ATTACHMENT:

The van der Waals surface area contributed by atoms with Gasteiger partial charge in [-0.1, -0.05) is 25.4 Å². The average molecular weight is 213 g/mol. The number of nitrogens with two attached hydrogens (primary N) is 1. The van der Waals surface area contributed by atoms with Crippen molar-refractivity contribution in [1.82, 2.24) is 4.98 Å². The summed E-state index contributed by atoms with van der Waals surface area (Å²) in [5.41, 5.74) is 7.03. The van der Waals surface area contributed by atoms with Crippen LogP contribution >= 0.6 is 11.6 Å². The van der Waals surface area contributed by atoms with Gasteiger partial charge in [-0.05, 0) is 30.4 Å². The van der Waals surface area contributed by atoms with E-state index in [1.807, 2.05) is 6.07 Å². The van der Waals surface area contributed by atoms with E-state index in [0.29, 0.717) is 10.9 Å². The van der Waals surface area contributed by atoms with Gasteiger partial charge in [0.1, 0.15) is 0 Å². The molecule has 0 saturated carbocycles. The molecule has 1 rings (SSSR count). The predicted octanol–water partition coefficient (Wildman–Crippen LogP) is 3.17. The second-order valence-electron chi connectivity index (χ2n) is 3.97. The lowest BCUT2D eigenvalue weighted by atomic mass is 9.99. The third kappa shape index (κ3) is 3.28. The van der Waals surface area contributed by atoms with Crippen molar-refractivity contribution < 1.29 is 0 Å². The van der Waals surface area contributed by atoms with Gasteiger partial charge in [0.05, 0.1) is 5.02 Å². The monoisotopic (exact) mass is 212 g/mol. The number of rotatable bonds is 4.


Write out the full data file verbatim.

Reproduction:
The van der Waals surface area contributed by atoms with Gasteiger partial charge in [-0.1, -0.05) is 25.4 Å². The average molecular weight is 213 g/mol. The number of nitrogens with two attached hydrogens (primary N) is 1. The van der Waals surface area contributed by atoms with Crippen molar-refractivity contribution in [1.82, 2.24) is 4.98 Å². The summed E-state index contributed by atoms with van der Waals surface area (Å²) in [5.41, 5.74) is 7.03. The van der Waals surface area contributed by atoms with Crippen LogP contribution >= 0.6 is 11.6 Å². The van der Waals surface area contributed by atoms with Gasteiger partial charge in [-0.05, 0) is 30.4 Å². The van der Waals surface area contributed by atoms with E-state index in [1.807, 2.05) is 6.07 Å². The van der Waals surface area contributed by atoms with E-state index in [0.29, 0.717) is 10.9 Å². The van der Waals surface area contributed by atoms with Gasteiger partial charge in [0.1, 0.15) is 0 Å². The molecule has 0 saturated carbocycles. The molecule has 1 rings (SSSR count). The predicted octanol–water partition coefficient (Wildman–Crippen LogP) is 3.17. The second-order valence-electron chi connectivity index (χ2n) is 3.97. The lowest BCUT2D eigenvalue weighted by atomic mass is 9.99. The third kappa shape index (κ3) is 3.28. The van der Waals surface area contributed by atoms with Crippen molar-refractivity contribution < 1.29 is 0 Å². The van der Waals surface area contributed by atoms with Gasteiger partial charge in [0.05, 0.1) is 5.02 Å². The monoisotopic (exact) mass is 212 g/mol. The number of rotatable bonds is 4.